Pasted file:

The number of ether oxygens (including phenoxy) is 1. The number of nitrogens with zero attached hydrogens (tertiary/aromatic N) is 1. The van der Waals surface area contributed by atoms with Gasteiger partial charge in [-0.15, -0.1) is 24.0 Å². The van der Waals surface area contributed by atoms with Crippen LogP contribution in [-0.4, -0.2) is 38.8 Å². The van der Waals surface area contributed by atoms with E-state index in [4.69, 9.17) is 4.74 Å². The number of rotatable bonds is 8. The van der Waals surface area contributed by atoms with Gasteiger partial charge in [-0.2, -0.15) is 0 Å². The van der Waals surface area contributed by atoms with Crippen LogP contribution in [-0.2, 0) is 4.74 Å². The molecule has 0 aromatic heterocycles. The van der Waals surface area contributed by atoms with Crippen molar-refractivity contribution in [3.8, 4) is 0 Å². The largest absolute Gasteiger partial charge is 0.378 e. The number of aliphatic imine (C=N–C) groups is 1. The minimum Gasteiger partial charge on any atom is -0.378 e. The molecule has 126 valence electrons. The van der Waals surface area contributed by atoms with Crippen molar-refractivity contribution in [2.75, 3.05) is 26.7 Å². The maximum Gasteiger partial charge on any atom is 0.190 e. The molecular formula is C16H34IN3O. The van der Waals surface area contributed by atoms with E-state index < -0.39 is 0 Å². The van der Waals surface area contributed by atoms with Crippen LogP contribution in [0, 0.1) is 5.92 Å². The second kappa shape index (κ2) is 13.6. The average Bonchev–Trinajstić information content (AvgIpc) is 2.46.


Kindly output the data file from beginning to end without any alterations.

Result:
The number of ether oxygens (including phenoxy) is 1. The number of nitrogens with zero attached hydrogens (tertiary/aromatic N) is 1. The van der Waals surface area contributed by atoms with Gasteiger partial charge in [-0.15, -0.1) is 24.0 Å². The van der Waals surface area contributed by atoms with Crippen LogP contribution in [-0.4, -0.2) is 38.8 Å². The van der Waals surface area contributed by atoms with E-state index in [4.69, 9.17) is 4.74 Å². The number of rotatable bonds is 8. The van der Waals surface area contributed by atoms with Gasteiger partial charge in [-0.2, -0.15) is 0 Å². The van der Waals surface area contributed by atoms with Crippen LogP contribution in [-0.2, 0) is 4.74 Å². The molecule has 0 aromatic heterocycles. The van der Waals surface area contributed by atoms with Crippen molar-refractivity contribution in [3.8, 4) is 0 Å². The largest absolute Gasteiger partial charge is 0.378 e. The number of aliphatic imine (C=N–C) groups is 1. The minimum Gasteiger partial charge on any atom is -0.378 e. The molecule has 126 valence electrons. The van der Waals surface area contributed by atoms with Crippen molar-refractivity contribution in [2.75, 3.05) is 26.7 Å². The maximum Gasteiger partial charge on any atom is 0.190 e. The molecular formula is C16H34IN3O. The van der Waals surface area contributed by atoms with E-state index < -0.39 is 0 Å². The van der Waals surface area contributed by atoms with Crippen LogP contribution in [0, 0.1) is 5.92 Å². The second kappa shape index (κ2) is 13.6. The average Bonchev–Trinajstić information content (AvgIpc) is 2.46.